Do you want to learn more about your students’ thinking? Many of these articles describe a scenario of students in someone else’s classroom. It is quite likely your students will think and respond in a similar way. Furthermore, trying out the probe and technique with your own students and sharing your findings will give insight into your own students’ thinking and show how their ideas often mirror the research on commonly held ideas.

Do you want to learn new instructional strategies? The FACTs described in many of the columns inextricably link assessment and instruction. The columns can help you build a rich repertoire of effective teaching strategies that support student thinking about concepts and phenomena as well as help you understand how they use scientific and engineering practices and crosscutting concepts.

Structures and Suggestions for Professional Learning

There are a variety of structures you can use these columns with for engaging in professional learning with your colleagues. The following are a few suggestions for ways to embed the column into professional learning:

  • Professional Learning Communities (PLCs) can select columns for a series of discussions on building capacity to use formative assessment in science. For each meeting a facilitator can design discussion questions to go with the article.
  • Read and discuss an article together with a partner or group. Have a volunteer create a classroom video to show how the idea in the article was implemented in their classroom. Use the video to discuss student learning as well as feedback on how the probe or technique was used.
  • Teachers who mentor new teachers can select columns to read and discuss together. The new teacher can try out the probe and technique and meet with the mentor teacher for reflection and feedback.
  • Combine a column on using a probe with a protocol for looking at student work. Have colleagues bring examples of completed probes from their own students to share, examine, and discuss.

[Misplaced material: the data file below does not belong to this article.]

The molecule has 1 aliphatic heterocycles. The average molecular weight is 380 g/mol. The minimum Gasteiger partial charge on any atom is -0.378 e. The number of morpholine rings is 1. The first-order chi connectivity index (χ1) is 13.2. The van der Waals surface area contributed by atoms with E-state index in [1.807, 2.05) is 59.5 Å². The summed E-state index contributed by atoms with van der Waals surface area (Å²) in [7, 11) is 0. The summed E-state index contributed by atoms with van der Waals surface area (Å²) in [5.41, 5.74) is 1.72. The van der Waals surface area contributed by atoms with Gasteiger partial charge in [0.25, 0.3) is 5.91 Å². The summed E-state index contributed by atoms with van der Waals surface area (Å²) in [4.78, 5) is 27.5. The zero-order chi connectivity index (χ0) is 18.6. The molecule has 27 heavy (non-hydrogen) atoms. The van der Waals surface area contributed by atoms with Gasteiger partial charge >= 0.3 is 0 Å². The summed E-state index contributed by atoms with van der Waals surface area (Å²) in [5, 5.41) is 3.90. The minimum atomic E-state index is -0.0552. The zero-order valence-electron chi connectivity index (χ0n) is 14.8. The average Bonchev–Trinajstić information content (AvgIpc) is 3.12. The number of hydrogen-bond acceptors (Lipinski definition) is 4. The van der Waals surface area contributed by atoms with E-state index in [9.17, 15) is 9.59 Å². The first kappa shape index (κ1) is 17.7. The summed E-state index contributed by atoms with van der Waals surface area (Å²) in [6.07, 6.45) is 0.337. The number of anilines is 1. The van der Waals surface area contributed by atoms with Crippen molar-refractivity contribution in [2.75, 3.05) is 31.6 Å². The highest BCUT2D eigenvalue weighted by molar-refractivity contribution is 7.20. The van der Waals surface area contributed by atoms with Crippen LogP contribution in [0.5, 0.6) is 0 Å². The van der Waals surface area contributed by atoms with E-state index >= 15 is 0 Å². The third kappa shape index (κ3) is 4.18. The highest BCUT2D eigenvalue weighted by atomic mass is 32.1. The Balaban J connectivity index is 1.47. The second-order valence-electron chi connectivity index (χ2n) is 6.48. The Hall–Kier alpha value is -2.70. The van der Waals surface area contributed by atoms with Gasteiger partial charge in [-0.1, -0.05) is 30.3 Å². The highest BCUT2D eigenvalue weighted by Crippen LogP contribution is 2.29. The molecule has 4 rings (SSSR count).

• Lesson study groups can use a column to inform the design of a lesson they will use. Discussion during the debriefing of the lesson can be linked back to the probe and/or technique.
  • Select a column to share with all teachers at a faculty or grade level team meeting. Discuss how the formative assessment strategy used in the article could be used in all the disciplines, not just science.
  • Curriculum planning groups can use the columns to consider ways to embed formative assessment for the purpose of examining student thinking into the elementary curriculum. The column can be shared to provide implementation support to teachers.
  • Select columns that have probes that target specific concepts and disciplinary core ideas in the Next Generation Science Standards or your state standards and have discussions about the learning implications.

By sharing and discussing these columns with your colleagues, you bring new vitality and ideas to professional learning. The value in sharing the probes, formative assessment classroom techniques (FACTs), new ideas about teaching and learning, student data from the probes, and your own reflections is transformative learning at its best.

Supplemental Resource

Download the table listing all 77 articles and their topics at

Page Keeley ( is a science education consultant and the author of the Uncovering Student Ideas in Science series (

Assessment Instructional Materials Pedagogy Teaching Strategies Elementary